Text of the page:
Ukrainian Jews May Be in Danger

Choral synagogue in Kiev.

Choral synagogue in Kiev.

The Ukraine’s Jewish population has been a target amid the political upheaval in the nation. A synagogue was hit with firebombs over the weekend, and there have been reports of anti-Semitic acts and threats from both sides of the political spectrum. The conditions have deteriorated to the point that a prominent Rabbi has recommended Kiev Jews leave the city and even the country if possible.

The Ukraine as a whole is in turmoil. An arrest warrant has been issued for former Ukrainian President Viktor Yanukovych. Massive changes have taken place in the nation as Parliament voted Yanukovych out after “protesters” took control of the capital in a move the former president called a coup. It certainly goes beyond a “protest,” though that is the word the mainstream media continues to use.

Now Yanukovych has apparently gone into hiding, and former Prime Minister Yulia Tymoshenko has been released from the hospital where she was imprisoned. The parliament has now given presidential powers to its new speaker, Oleksandr Turchinov, who is an ally of Tymoshenko and who has made his position clear that his goal is to fix the economy and return “to the path of European integration,” as the Associated Press reported. New elections are set for May 25.

Anti-Semitism at a Ukrainian cemetery.

Anti-Semitism at a Jewish cemetery in the Ukraine.

It is a tumultuous situation to say the least. Arutz Sheva correspondent Ludmila Yuga, reporting from ground zero in the Ukraine, declared, “this is not a revolution- this is war.” So much for the “peaceful protest” as the Western media and government officials begged us to believe. Almost all the weapons in Ukraine’s arsenal are in the hands of extremists, who confiscated weapons from the civilian population. Police warehouses were looted, according to Yuga.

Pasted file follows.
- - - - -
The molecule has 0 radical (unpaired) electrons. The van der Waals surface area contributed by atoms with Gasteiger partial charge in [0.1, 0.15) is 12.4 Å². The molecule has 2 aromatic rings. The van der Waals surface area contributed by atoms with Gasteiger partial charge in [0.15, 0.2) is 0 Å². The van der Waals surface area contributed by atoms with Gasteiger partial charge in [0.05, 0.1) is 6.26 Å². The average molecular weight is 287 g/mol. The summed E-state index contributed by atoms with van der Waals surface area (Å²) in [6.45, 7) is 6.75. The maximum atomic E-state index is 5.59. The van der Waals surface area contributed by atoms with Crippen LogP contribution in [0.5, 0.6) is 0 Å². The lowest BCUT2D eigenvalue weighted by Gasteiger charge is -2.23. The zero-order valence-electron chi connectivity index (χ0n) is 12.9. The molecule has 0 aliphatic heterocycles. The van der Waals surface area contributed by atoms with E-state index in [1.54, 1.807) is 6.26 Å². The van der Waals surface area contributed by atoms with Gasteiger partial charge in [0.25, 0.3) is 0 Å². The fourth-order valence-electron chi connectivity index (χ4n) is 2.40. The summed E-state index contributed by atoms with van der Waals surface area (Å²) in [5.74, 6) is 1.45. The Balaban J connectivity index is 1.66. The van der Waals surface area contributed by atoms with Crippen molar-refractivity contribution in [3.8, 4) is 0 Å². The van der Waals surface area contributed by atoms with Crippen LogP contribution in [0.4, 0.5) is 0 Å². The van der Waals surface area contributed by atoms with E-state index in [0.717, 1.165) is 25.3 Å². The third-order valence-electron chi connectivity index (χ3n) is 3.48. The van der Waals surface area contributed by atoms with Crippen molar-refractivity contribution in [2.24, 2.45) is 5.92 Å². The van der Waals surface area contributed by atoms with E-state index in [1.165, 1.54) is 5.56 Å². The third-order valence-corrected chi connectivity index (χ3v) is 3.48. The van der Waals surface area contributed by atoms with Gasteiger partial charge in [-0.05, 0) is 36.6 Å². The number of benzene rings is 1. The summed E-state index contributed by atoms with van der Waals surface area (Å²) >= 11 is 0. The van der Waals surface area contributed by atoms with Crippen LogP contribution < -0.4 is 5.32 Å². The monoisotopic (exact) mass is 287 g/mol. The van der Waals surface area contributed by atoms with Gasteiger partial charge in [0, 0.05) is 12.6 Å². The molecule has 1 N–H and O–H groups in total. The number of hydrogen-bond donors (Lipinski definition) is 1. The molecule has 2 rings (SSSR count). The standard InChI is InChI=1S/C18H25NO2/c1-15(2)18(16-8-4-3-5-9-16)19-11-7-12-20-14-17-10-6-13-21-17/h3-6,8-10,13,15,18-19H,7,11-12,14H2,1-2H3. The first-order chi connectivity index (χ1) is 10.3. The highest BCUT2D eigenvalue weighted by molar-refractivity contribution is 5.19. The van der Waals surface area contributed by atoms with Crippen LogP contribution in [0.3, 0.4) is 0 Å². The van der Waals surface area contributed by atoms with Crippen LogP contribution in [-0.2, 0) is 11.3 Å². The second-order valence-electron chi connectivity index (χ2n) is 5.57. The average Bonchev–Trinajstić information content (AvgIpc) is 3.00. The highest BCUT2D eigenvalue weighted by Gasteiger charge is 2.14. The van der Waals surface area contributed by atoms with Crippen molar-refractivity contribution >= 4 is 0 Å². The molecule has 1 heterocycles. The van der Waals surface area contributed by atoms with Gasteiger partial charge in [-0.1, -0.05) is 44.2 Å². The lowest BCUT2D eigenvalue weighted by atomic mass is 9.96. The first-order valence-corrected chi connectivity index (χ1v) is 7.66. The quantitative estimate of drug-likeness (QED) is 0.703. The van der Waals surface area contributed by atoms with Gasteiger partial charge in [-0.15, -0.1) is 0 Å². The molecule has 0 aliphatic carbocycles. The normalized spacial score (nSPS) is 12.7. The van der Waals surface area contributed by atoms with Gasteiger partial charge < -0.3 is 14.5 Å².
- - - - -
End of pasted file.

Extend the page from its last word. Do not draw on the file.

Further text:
There are reports that extremists have been targeting the Jewish community, which should not be surprising as there are neo-Nazi groups among the “peaceful protesting” opposition. Jews are not able to wear a kippah in public, and extra security has been put in place at Jewish institutions in Kiev.

In January, a hareidi man was stabbed walking home from synagogue on a Friday night, and anti-Semitic graffiti was sprayed on a Holocaust memorial in Alexandria last week. Even last year, the president of the All-Ukrainian Jewish Congress “narrowly escaped with his life after a bomb was hurled at his car as it pulled out from an office,” Arutz Sheva reported.

More reports indicate that not only are the neo-Nazis to blame but also Ukrainian police forces loyal to Yanukovych, who are making threats against Jews, despite the overall Jewish neutrality over the current political unrest. Additionally, “protesters” have vandalized Jewish shops, and local extremists have threatened to harm Jews.

Rabbi Moshe Reuven Azman is Chabad Chief Rabbi of Ukraine and the Rabbi of the Brodski Synagogue in Kiev. Over the weekend, he asked Jews to leave, fearing for their safety. “I told my congregation to leave the city center or the city all together and if possible the country too…I don’t want to tempt fate…but there are constant warnings concerning intentions to attack Jewish institutions,” Rabbi Azman told Maariv.

Though over 330,000 Ukrainian Jews have made Aliyah (to Israel) since the fall of the Soviet Union, the Ukrainian Jewish community is still one of the largest Jewish communities in the world with around 200,000 Jews, most living in Kiev where the majority of the violence has occurred.

Babi Yar Memorial for the Jews murdered in the 1941 massacre when Nazis killed at least 34,000 Jews and as many as 100,000, depending on the source.

Babi Yar Memorial for the Jews murdered in the 1941 massacre when Nazis killed at least 34,000 Jews and as many as 100,000, depending on the source.

The Ukraine is important to Hasidism, which began in Eastern Europe. The Breslov movement was founded by Rabbi Nachman of Breslov, the great­grandson of the Baal Shem Tov, the founder of Hasidism. Breslover Hasidim usually refer to him as “Rebbe Nachman” or simply “the Rebbe” (different from the Lubavitcher Rebbe). Rebbe Nachman is buried in Uman in the Ukraine. Each year, Breslover Hasidim travel to Uman to celebrate Rosh Hashanah near the gravesite.

The history of Jews in the Ukraine is a complicated one, but various pogroms occurred in the city of Kiev, in 1881, 1905 and 1919. What is considered the first pogrom took place in 1821 in Odessa, which is now a part of the Ukraine, and this kick started years of violent pogroms against Jews across the Ukraine and all over the Russian Empire. Tens of thousands of Jews were killed as a result. World War II was even more devastating, with over 1 million Jews murdered in the Ukraine alone.

Let’s hope the current threat dies down after the violence subsides, and order is restored, though when that will be is still in question. There is some talk of the Ukraine breaking in two, with the West aligning itself with the EU and the East with Russia. Only time will tell the fate of the Ukraine and the fate of its longstanding Jewish community.

By: Rachel Molschky

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